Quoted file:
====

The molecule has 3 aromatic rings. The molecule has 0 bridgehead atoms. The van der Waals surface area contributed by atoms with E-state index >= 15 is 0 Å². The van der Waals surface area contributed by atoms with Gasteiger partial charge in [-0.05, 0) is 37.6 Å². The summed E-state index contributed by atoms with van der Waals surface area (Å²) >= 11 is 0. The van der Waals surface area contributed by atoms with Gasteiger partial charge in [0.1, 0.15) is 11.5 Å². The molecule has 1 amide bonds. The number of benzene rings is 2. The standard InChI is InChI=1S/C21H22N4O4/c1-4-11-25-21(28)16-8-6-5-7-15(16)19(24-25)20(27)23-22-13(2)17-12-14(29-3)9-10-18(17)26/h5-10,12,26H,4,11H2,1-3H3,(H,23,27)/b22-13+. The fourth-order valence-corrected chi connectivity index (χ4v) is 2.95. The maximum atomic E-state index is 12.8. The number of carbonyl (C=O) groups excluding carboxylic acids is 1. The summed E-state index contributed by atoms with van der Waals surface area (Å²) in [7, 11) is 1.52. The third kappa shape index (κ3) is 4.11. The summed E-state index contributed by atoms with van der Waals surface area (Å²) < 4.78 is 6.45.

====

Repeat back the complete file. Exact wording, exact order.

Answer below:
The molecule has 3 aromatic rings. The molecule has 0 bridgehead atoms. The van der Waals surface area contributed by atoms with E-state index >= 15 is 0 Å². The van der Waals surface area contributed by atoms with Gasteiger partial charge in [-0.05, 0) is 37.6 Å². The summed E-state index contributed by atoms with van der Waals surface area (Å²) >= 11 is 0. The van der Waals surface area contributed by atoms with Gasteiger partial charge in [0.1, 0.15) is 11.5 Å². The molecule has 1 amide bonds. The number of benzene rings is 2. The standard InChI is InChI=1S/C21H22N4O4/c1-4-11-25-21(28)16-8-6-5-7-15(16)19(24-25)20(27)23-22-13(2)17-12-14(29-3)9-10-18(17)26/h5-10,12,26H,4,11H2,1-3H3,(H,23,27)/b22-13+. The fourth-order valence-corrected chi connectivity index (χ4v) is 2.95. The maximum atomic E-state index is 12.8. The number of carbonyl (C=O) groups excluding carboxylic acids is 1. The summed E-state index contributed by atoms with van der Waals surface area (Å²) in [7, 11) is 1.52. The third kappa shape index (κ3) is 4.11. The summed E-state index contributed by atoms with van der Waals surface area (Å²) < 4.78 is 6.45.